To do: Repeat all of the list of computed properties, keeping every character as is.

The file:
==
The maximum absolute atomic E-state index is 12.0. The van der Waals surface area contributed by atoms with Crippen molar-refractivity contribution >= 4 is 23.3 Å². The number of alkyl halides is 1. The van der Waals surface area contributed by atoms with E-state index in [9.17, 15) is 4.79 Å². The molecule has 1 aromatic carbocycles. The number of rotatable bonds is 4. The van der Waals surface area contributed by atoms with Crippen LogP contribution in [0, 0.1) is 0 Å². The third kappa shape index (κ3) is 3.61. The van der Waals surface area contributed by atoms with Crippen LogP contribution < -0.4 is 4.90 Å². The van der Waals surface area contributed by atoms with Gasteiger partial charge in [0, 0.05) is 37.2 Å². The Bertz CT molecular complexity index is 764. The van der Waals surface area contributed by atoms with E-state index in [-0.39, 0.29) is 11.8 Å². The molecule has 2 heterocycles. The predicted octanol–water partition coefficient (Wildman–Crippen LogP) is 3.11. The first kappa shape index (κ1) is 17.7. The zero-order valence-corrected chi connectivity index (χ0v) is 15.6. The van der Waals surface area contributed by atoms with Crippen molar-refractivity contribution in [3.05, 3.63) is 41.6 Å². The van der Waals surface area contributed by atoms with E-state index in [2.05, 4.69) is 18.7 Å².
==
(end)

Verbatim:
The maximum absolute atomic E-state index is 12.0. The van der Waals surface area contributed by atoms with Crippen molar-refractivity contribution >= 4 is 23.3 Å². The number of alkyl halides is 1. The van der Waals surface area contributed by atoms with E-state index in [9.17, 15) is 4.79 Å². The molecule has 1 aromatic carbocycles. The number of rotatable bonds is 4. The van der Waals surface area contributed by atoms with Crippen LogP contribution in [0, 0.1) is 0 Å². The third kappa shape index (κ3) is 3.61. The van der Waals surface area contributed by atoms with Crippen LogP contribution < -0.4 is 4.90 Å². The van der Waals surface area contributed by atoms with Gasteiger partial charge in [0, 0.05) is 37.2 Å². The Bertz CT molecular complexity index is 764. The van der Waals surface area contributed by atoms with E-state index in [-0.39, 0.29) is 11.8 Å². The molecule has 2 heterocycles. The predicted octanol–water partition coefficient (Wildman–Crippen LogP) is 3.11. The first kappa shape index (κ1) is 17.7. The zero-order valence-corrected chi connectivity index (χ0v) is 15.6. The van der Waals surface area contributed by atoms with Crippen molar-refractivity contribution in [3.05, 3.63) is 41.6 Å². The van der Waals surface area contributed by atoms with E-state index in [2.05, 4.69) is 18.7 Å².